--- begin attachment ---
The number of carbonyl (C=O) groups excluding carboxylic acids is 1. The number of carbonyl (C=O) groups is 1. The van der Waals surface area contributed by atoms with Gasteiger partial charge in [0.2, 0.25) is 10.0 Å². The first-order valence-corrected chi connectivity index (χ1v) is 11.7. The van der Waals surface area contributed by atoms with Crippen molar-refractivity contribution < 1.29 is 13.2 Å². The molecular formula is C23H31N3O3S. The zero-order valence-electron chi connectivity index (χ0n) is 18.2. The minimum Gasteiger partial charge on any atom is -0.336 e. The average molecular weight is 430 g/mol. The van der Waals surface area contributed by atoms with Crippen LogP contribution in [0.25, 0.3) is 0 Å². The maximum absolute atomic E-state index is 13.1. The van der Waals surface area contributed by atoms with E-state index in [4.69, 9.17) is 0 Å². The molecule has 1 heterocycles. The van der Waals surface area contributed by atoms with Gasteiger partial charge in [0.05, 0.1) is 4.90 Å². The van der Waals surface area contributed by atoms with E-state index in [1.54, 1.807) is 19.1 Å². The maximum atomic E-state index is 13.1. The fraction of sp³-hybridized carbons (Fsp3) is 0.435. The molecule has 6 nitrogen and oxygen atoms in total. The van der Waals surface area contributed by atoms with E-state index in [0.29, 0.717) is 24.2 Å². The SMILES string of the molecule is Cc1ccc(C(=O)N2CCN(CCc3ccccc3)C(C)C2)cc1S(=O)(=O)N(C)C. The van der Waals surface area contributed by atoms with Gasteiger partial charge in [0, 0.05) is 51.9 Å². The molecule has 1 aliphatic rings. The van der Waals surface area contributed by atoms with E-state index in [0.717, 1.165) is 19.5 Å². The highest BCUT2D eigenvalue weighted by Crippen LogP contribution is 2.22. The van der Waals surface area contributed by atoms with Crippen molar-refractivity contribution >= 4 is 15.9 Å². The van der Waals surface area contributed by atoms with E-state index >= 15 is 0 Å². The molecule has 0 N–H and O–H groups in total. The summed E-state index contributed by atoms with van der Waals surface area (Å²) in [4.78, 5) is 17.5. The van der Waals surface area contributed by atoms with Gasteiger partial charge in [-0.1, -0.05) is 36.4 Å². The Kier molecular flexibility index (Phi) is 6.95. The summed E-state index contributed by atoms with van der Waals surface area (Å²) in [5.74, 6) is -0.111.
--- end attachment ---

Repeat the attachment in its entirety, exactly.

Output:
The number of carbonyl (C=O) groups excluding carboxylic acids is 1. The number of carbonyl (C=O) groups is 1. The van der Waals surface area contributed by atoms with Gasteiger partial charge in [0.2, 0.25) is 10.0 Å². The first-order valence-corrected chi connectivity index (χ1v) is 11.7. The van der Waals surface area contributed by atoms with Crippen molar-refractivity contribution < 1.29 is 13.2 Å². The molecular formula is C23H31N3O3S. The zero-order valence-electron chi connectivity index (χ0n) is 18.2. The minimum Gasteiger partial charge on any atom is -0.336 e. The average molecular weight is 430 g/mol. The van der Waals surface area contributed by atoms with Crippen LogP contribution in [0.25, 0.3) is 0 Å². The maximum absolute atomic E-state index is 13.1. The van der Waals surface area contributed by atoms with E-state index in [4.69, 9.17) is 0 Å². The molecule has 1 heterocycles. The van der Waals surface area contributed by atoms with Gasteiger partial charge in [0.05, 0.1) is 4.90 Å². The van der Waals surface area contributed by atoms with E-state index in [1.54, 1.807) is 19.1 Å². The maximum atomic E-state index is 13.1. The fraction of sp³-hybridized carbons (Fsp3) is 0.435. The molecule has 6 nitrogen and oxygen atoms in total. The van der Waals surface area contributed by atoms with E-state index in [0.29, 0.717) is 24.2 Å². The SMILES string of the molecule is Cc1ccc(C(=O)N2CCN(CCc3ccccc3)C(C)C2)cc1S(=O)(=O)N(C)C. The van der Waals surface area contributed by atoms with Gasteiger partial charge in [0, 0.05) is 51.9 Å². The molecule has 1 aliphatic rings. The van der Waals surface area contributed by atoms with E-state index in [0.717, 1.165) is 19.5 Å². The highest BCUT2D eigenvalue weighted by Crippen LogP contribution is 2.22. The van der Waals surface area contributed by atoms with Crippen molar-refractivity contribution >= 4 is 15.9 Å². The van der Waals surface area contributed by atoms with E-state index >= 15 is 0 Å². The molecule has 0 N–H and O–H groups in total. The summed E-state index contributed by atoms with van der Waals surface area (Å²) in [4.78, 5) is 17.5. The van der Waals surface area contributed by atoms with Gasteiger partial charge in [-0.1, -0.05) is 36.4 Å². The Kier molecular flexibility index (Phi) is 6.95. The summed E-state index contributed by atoms with van der Waals surface area (Å²) in [5.74, 6) is -0.111.